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Point-Counterpoint: Pebble provided jobs, with the promise of more to come

I began my tenure with Pebble Limited Partnership (PLP) on June 5, 2006, when it was known by the name of its principal partner, Northern Dynasty Mines (NDM). I continued to work for the partnership until we were laid off in October 2013.

I was hired on as the local hire coordinator for the project. In this role I stimulated local hire, especially for the people in the Bristol Bay region. We employed individuals from the Nushagak side, Iliamna Lake region, villages on the west side of the lake and from around the state.

My earlier years were the busiest years I had working on the project. We had record-breaking numbers of employees -- in 2012, PLP had a total of 182 individuals from the region who worked on our project. Based on hours worked, it was the equivalent of 68 full-time jobs. As of August, 2013, we had employed 104 individuals from the Bristol Bay region. Based on hours worked, this equaled 63 full-time jobs.

During this time, NDM spent a significant amount of time training and building their work force from the region. We had employees with minimal experience working in many different departments throughout the project. Hiring and training resulted in employees operating as drillers supervising their own teams, working in a professional environment, being accountable for our jobs and having the benefits of working with people from different backgrounds and work experience.

PLP does not have a presence in the region now. These past few weeks, I feel the need to check in with previous employees/friends who were working on the project for several years. Some have moved on to different jobs; some moved out of their villages to seek work, some with luck and some with none; some remain in the village collecting unemployment or now depending on the state/federal systems in order to survive.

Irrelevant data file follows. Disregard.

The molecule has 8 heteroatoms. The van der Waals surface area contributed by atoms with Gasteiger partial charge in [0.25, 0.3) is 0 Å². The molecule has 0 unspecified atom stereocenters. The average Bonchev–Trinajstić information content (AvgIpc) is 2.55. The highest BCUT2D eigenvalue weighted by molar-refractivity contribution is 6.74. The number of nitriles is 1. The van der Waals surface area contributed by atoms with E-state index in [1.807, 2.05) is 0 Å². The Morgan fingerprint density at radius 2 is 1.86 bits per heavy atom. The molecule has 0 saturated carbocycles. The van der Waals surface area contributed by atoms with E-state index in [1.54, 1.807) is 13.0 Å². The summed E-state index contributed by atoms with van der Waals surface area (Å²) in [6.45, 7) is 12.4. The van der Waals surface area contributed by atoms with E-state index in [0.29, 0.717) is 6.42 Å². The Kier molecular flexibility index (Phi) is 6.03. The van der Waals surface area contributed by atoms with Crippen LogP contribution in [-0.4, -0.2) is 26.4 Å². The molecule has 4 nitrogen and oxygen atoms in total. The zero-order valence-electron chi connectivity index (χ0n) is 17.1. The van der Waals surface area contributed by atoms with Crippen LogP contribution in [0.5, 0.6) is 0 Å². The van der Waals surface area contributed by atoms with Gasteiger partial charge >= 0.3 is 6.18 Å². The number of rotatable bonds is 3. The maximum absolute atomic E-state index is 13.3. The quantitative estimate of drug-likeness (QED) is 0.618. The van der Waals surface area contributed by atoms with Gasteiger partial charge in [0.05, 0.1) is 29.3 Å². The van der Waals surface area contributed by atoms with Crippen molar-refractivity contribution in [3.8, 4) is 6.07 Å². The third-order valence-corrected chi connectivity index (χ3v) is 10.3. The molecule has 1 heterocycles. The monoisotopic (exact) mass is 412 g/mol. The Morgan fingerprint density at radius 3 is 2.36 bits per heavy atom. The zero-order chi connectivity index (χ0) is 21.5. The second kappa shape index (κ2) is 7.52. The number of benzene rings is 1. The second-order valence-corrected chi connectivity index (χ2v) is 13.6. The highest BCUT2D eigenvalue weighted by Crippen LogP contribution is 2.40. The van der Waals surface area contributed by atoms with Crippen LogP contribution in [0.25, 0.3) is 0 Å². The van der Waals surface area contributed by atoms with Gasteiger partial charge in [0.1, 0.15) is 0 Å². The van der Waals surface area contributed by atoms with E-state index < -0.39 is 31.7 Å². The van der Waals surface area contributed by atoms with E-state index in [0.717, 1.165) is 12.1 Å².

The majority of employees working on the project are Bristol Bay Native Corporation (BBNC) shareholders. A few years back, BBNC took a negative stance on the PLP project. I bring this up because we have so many shareholders in the region who are not currently employed who were benefiting from working on the PLP project.

I would like to challenge all BBNC shareholders in the Bristol Bay Region to make your voices heard. We want and need sustainable economic development out in the region so that we can live in our respective villages and continue to hunt, fish, gather, have the money to buy gas, shells, groceries, clothes and have four-wheelers, snowmachines and boats to live and survive in the villages.

Many say we have it easy in the villages. Those are the few lucky who do have the jobs.

The phrase that my Native corporation uses is "the way it's always been." Times have changed and will continue to change, as change is inevitable.

We all have cellphones now; years ago we had the CB. Long gone are the kerosene lanterns which I grew up with. We now have electricity -- my children don't even know what the lanterns are for. The older generations remember going out of state to attend high school. Now we have high schools in our communities. Many younger people do not know how to set a net for subsistence -- not their fault but ours, as teachers.

I do believe all of the board of directors for BBNC have lived in the villages before or are currently living where employment opportunities are plentiful. I challenge them to go to the smaller villages spend a week or two there and get the feeling as to what "villagers" are faced with today. I feel as a shareholder of BBNC my Native corporation should now step up to the plate, get its big boy pants on and figure out what to do in the Bristol Bay region.

The bottom line is, we need jobs.

Martha Anelon is the former local hire coordinator for the Pebble Limited Partnership. She lives in Iliamna.



BY MARTHA ANELON